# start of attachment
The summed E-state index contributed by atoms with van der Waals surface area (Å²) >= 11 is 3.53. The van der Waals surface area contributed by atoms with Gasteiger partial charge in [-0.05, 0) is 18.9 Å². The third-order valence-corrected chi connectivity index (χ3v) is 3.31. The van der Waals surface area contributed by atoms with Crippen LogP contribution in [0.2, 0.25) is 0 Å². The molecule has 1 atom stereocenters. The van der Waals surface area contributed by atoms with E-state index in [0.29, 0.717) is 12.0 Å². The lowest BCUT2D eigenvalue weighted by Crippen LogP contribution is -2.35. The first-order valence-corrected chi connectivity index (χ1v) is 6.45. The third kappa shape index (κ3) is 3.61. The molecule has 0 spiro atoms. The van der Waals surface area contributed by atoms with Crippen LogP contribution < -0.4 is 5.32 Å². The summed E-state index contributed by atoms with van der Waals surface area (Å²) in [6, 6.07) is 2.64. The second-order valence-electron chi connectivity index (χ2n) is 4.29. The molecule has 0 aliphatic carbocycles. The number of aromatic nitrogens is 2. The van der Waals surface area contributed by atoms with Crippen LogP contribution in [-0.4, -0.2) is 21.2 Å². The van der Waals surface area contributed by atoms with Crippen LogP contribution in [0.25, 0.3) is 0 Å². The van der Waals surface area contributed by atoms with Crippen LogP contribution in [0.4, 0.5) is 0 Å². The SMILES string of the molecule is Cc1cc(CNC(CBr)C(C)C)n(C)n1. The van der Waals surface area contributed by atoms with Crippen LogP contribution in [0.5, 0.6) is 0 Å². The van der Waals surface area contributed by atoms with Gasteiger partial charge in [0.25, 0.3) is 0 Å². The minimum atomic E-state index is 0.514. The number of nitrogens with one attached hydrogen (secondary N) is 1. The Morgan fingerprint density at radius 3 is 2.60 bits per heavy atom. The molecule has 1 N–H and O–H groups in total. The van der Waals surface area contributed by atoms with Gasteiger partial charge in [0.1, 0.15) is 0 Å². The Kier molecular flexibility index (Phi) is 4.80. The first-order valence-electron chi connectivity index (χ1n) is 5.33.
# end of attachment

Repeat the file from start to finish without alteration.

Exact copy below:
The summed E-state index contributed by atoms with van der Waals surface area (Å²) >= 11 is 3.53. The van der Waals surface area contributed by atoms with Gasteiger partial charge in [-0.05, 0) is 18.9 Å². The third-order valence-corrected chi connectivity index (χ3v) is 3.31. The van der Waals surface area contributed by atoms with Crippen LogP contribution in [0.2, 0.25) is 0 Å². The molecule has 1 atom stereocenters. The van der Waals surface area contributed by atoms with E-state index in [0.29, 0.717) is 12.0 Å². The lowest BCUT2D eigenvalue weighted by Crippen LogP contribution is -2.35. The first-order valence-corrected chi connectivity index (χ1v) is 6.45. The third kappa shape index (κ3) is 3.61. The molecule has 0 spiro atoms. The van der Waals surface area contributed by atoms with Crippen LogP contribution < -0.4 is 5.32 Å². The summed E-state index contributed by atoms with van der Waals surface area (Å²) in [6, 6.07) is 2.64. The second-order valence-electron chi connectivity index (χ2n) is 4.29. The molecule has 0 aliphatic carbocycles. The number of aromatic nitrogens is 2. The van der Waals surface area contributed by atoms with Crippen LogP contribution in [-0.4, -0.2) is 21.2 Å². The van der Waals surface area contributed by atoms with Crippen LogP contribution in [0.25, 0.3) is 0 Å². The van der Waals surface area contributed by atoms with Crippen LogP contribution in [0.4, 0.5) is 0 Å². The SMILES string of the molecule is Cc1cc(CNC(CBr)C(C)C)n(C)n1. The van der Waals surface area contributed by atoms with Crippen LogP contribution in [0.5, 0.6) is 0 Å². The van der Waals surface area contributed by atoms with Gasteiger partial charge in [0.25, 0.3) is 0 Å². The minimum atomic E-state index is 0.514. The number of nitrogens with one attached hydrogen (secondary N) is 1. The Morgan fingerprint density at radius 3 is 2.60 bits per heavy atom. The molecule has 1 N–H and O–H groups in total. The van der Waals surface area contributed by atoms with Gasteiger partial charge in [0.1, 0.15) is 0 Å². The Kier molecular flexibility index (Phi) is 4.80. The first-order valence-electron chi connectivity index (χ1n) is 5.33.